Michelle Labreque and Jen Orr

Comm. 454-00 / Free Speech & Ethics

Sept. 3, 2003


Chapter 2: Freedom of Speech in America to World War I


Covers 3 key issues:

(1).  The colonial period

(2).  The period in which the Bill of Rights was adopted

(3).  The years from 1798-1917 (Alien and Sedition Acts and the Civil War)


I.                    Freedom of Speech in Colonial America

a.      Control of Communicators in the Colonies

1.      Freedom of speech for all citizens did not become an official government policy until the ratification of the Bill of Rights in 1791 – many decades would pass before the promise of the First Amendment became a reality.

2.      During early colonial America, only certain officials and clergymen could function freely as public communicators.

b.      Control of content in the colonies

1.      Colonial authorities suppressed opinions they believed to be blasphemous or seditious, they paid little attention to private libel or obscenity.

                                                             ii.      Blasphemous Libel

1.      1641: General Court of Massachusetts adopted the principle that the “civil authority” of the state had the duty to see that “the people be fed with wholesome and sound doctrine.” 

2.      1646: same body adopted the Act Against Heresy (punished persons who denied the immortality of the soul, the resurrection, or the need for repentance.

3.      Maryland’s Act of Toleration of 1649 decreed the death penalty and the forfeiture of property for any person who “shall hence forth blaspheme God…or deny our Savior Jesus Christ to be the Son of God, or shall deny the Holy Trinity…”

4.      In William Penn’s state, the Great Law of 1682 provided that profanity be punished and that church attendance be required in order to prevent the growth of “looseness, irreligion and Atheism.”

                                                            iii.      Seditious Libel

1.      While church and state were joined trying to suppress blasphemy, various governors and elected assemblies were busy attempting to stamp out criticism of more temporal matters..

c.      Control of Printing in colonies

1.      Authorities of Massachusetts, New York, Pennsylvania, and Virginia practiced control over the press as a medium of communication by enforcing policies of licensing until early in the 18th century. 

2.      By 1725, licensing was no longer an issue in America.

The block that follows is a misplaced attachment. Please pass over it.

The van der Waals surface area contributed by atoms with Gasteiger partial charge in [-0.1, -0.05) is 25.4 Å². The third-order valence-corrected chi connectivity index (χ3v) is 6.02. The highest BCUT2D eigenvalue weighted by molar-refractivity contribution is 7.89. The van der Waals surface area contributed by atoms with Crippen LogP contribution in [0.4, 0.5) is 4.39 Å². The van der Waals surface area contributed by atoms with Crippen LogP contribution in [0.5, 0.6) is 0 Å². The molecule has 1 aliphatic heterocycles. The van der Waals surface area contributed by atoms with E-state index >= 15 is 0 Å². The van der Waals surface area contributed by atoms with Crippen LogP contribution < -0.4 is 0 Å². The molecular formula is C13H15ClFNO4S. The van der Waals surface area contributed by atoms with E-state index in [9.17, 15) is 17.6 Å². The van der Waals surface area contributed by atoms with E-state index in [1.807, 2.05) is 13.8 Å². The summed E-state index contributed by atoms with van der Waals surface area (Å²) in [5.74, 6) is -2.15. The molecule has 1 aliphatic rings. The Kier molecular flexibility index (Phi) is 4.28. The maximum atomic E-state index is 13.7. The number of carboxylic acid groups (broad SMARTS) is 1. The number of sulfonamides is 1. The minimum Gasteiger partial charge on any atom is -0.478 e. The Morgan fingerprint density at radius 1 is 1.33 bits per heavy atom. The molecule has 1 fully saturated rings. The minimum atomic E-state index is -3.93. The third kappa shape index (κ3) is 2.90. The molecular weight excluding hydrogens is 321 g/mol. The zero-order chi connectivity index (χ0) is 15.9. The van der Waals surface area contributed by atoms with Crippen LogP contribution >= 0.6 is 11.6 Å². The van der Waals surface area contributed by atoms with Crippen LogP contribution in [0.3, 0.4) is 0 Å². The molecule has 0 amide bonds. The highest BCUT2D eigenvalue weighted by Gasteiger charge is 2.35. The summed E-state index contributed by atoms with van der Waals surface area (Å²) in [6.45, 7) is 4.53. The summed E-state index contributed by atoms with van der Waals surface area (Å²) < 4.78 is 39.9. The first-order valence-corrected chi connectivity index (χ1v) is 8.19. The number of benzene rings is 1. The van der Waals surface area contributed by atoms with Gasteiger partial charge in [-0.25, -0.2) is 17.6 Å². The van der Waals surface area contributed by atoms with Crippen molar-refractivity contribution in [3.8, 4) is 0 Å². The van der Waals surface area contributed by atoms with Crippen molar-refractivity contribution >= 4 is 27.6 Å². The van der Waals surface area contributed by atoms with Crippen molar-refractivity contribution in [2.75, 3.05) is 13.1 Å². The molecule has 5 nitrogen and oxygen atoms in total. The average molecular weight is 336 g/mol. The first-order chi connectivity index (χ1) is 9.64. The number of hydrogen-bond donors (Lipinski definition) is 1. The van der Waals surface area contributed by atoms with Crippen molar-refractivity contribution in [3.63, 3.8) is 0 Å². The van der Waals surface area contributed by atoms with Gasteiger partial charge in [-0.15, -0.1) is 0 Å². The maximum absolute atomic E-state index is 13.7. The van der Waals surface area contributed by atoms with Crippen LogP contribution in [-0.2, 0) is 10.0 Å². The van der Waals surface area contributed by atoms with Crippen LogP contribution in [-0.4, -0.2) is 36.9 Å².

II.                 The Adoption of the Constitution and the Bill of Rights

1.      Monday, September 17, 1787: delegates to the Constitutional Convention unanimously resolved that the result of their work should be submitted to the “United States in Congress assembled…”  Nine of the thirteen states were required to ratify the proposed document before it became the supreme law of the new nation.

2.      Summer of 1789: First Congress began work on a bill of rights.

3.      June 8, 1789: James Madison proposed twelve amendments to the Constitution.

4.      December 1791: three-fourths of the states had approved ten of the twelve proposed amendments in the Bill of Rights.


III.               Freedom of Speech in the New Nation

1.      Conflicts over civil liberties still emerged, even after the ratifications.

2.      Disputes that developed were result of five interacting factors: international affairs, Civil War, feminist movement, growth of publishing industry, post Civil War moral. (p.24)

b.      Control of Communicators

1.      The Alien and Sedition Acts of 1798 consisted of four parts, the first 3 threatened aliens as public communicators and the fourth part concerned seditious content.

2.      America’s women were also discriminated against as potential sources of discourse.

3.      When women began to acquire a good education, they became more effective in the public forum and persuaded the nation to adopt the Woman Suffrage Amendment to the Constitution in 1920.

4.      Blacks in America were the third group of potential speakers to be suppressed.

c.      Control of Content

1.      Leonard Levy remarks that the nation’s founders “sharply divided and possessed now clear understanding” of what they meant by freedom of speech.

                                                             ii.      Seditious Libel (p.7 – crime of criticizing the king and other government officials, form of government, laws, symbols or politics of government).

a.       Thomas Jefferson’s reign of 4 witches: (1). Period of the Alien and Sedition Acts (2). Years before, during, and after the Civil War (3). 1917-1920s (aftermath of WWI)

b.      Night of November 7, 1837 (mob story p.31) responsible for abolitionism and freedom of the press to merge into a single cause.

c.       The Constitution of the Confederate States of America was ratified March 29, 1861 and it included a freedom-of-speech clause identical in language to that of the First Amendment to the U.S. Constitution. 

                                                            iii.      Private Libel: became a more important public communication issue following the American Revolution than it had been during the colonial period. 

a.       To the present time, the defamation of private persons is excluded from the protection of the First Amendment.

                                                           iv.      Religio-Moral Heresy

d.      Constraints upon Media and Channels

1.      3 significant developments influence legal controls over communication:  (1). Supreme Court’s landmark decision of 1834 concerning copyright law, (2). Enactment of federal statutes to prohibit importation or mailing of “obscene” and “immoral” messages, and (3). Development of electronic means of communication, especially radio.

e.      Constraints of Time, Place and Manner